Tuesday, December 5, 2023

Album Review: Cattle Decapitation - Terrasite

Cattle Decapitation
***and1/2 out of *****

On a day RtBE looks back at album art from this year, we also review an album with some of the creepiest art we have seen in some time. Yet Cattle Decapitation's album art for Terrasite fits, the title and the theme of the album perfectly as the San Diego, CA based extreme metal band proposes the theory that human kind is a plague on planet earth. 

The eighth studio album from the group finds the band (Travis Ryan – vocals Josh Elmore – guitars Dave McGraw – drums Belisario Dimuzio – guitars Olivier Pinard – bass, with added keys/synths from Tony Parker and Dis Pater) pummeling away with ferocity and power. The metal band is constantly evolving and adding to their sound, on this effort the drums are dominant, guitars both slice and float while Ryans vocals take over when he grabs the mic. 

Terrasite never drops in intensity as the deathcore rages out over the ten tracks. The opening "Terrasitic Adaptation" is a monster of theatrical death metal containing slamming drums, keys/synths, rock solid guitars, blazing solos and screeching vocals; a little bit of everything. The lead single "We Eat Our Young" says it all from the band this go around as intense blasting beats and vocals which switch from clean to distorted around lines like, "We’ve upped the ante as the most invasive species of life that ever shat on this earth", enough said. 

While Ryan can growl with the best of them, he wants his lyrics to be heard and that constant theme of man being a vile creature is everywhere. The band also plays with small sections of very palpable theatrical metal throughout. Efforts like the chugging, more groove based "Scourge of the Offspring" is a arena ready thrasher that injects soaring vocals while both "...And the World Will Go on Without You" and "The Insignificants" are heavy as hell but also has huge, almost beautiful breaks in the middle of the tracks that add new dimensions to the bands sound.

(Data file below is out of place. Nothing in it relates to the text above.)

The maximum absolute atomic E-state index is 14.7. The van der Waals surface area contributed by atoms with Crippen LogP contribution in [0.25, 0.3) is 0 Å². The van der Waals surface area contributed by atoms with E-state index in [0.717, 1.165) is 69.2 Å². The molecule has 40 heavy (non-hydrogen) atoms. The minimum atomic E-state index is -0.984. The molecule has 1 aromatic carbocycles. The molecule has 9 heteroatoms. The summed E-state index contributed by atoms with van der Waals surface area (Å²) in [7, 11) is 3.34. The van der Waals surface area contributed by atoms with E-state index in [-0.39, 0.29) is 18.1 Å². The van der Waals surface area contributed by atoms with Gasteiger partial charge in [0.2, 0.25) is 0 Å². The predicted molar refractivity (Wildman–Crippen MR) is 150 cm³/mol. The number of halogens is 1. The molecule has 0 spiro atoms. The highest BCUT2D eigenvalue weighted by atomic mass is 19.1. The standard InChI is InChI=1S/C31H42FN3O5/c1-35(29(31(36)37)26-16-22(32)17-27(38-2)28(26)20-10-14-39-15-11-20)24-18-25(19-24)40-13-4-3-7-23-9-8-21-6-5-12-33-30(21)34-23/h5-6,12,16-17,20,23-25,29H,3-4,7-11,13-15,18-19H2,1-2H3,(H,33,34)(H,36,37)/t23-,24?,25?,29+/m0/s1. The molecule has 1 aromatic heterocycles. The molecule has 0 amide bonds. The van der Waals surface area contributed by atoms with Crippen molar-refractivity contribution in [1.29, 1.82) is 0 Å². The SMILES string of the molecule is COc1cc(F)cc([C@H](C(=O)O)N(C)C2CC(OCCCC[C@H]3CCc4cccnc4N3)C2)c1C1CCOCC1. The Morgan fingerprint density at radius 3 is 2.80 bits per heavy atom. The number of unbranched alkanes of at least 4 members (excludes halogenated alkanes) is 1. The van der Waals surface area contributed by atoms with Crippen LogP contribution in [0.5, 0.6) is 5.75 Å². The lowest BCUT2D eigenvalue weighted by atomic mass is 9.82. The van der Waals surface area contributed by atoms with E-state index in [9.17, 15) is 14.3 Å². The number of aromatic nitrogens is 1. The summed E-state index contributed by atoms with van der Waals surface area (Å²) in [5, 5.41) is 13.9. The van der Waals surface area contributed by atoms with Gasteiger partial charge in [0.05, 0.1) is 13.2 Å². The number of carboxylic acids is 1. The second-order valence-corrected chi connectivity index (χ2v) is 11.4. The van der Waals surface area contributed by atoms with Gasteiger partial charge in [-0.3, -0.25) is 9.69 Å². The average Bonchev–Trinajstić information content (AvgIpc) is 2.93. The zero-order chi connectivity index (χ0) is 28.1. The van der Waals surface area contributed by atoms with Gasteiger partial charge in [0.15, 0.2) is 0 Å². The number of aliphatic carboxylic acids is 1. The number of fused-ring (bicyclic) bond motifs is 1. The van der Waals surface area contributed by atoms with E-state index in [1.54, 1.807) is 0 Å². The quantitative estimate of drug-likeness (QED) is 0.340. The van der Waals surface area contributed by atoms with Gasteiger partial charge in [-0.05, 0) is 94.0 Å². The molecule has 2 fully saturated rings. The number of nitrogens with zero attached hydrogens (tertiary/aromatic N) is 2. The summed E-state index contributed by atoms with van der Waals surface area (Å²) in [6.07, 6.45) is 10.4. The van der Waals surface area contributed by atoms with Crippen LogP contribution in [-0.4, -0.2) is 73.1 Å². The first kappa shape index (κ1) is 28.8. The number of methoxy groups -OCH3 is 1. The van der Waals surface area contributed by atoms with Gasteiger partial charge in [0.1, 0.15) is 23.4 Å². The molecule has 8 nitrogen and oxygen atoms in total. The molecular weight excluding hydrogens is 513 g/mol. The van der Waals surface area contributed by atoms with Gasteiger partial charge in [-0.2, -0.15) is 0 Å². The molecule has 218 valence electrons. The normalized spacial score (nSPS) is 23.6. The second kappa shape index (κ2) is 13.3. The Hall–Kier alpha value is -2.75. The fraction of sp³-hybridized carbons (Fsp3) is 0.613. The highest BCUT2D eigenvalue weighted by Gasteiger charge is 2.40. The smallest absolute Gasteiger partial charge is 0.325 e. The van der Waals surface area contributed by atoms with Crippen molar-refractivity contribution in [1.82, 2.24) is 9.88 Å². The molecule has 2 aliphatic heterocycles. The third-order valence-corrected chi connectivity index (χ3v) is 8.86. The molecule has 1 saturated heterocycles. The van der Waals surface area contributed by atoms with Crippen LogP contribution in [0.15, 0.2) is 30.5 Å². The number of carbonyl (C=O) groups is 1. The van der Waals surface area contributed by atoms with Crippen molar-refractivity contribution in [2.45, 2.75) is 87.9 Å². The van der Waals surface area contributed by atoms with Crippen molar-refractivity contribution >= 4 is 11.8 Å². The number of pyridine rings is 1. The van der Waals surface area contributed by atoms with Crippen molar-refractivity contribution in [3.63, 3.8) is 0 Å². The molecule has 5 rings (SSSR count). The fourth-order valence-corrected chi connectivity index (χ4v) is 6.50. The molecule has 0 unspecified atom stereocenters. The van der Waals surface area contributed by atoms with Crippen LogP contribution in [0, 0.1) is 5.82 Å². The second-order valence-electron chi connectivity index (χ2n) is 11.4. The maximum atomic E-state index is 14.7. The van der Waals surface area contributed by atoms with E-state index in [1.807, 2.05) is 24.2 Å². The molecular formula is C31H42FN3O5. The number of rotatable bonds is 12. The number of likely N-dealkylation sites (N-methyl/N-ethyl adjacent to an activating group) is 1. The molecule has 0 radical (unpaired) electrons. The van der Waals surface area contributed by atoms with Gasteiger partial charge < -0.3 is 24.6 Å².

These small touches are welcomed twists in the sound as the band rarely lets up their sonic assaults and that can be a bit much as a full listen with songs running long and the same theme getting hammered home repeatedly. Tracks like the overloaded "Dead End Residents" and the stop/start pummeling of "The Storm Upstairs" never relent.

That is the point of Terrasite though as Cattle Decapitation are sick of humanity and want you to be as well. The album ends with the most theatrical effort yet, the ten plus minutes of "Just Another Body" that is pastural with it's opening, then grows ominous before embarking on an ebbing/flowing metal journey with keys and synths sprinkled in, wrapping up a very powerful and successful extreme metal album.   
Support the band, buy the album and peep some video below:

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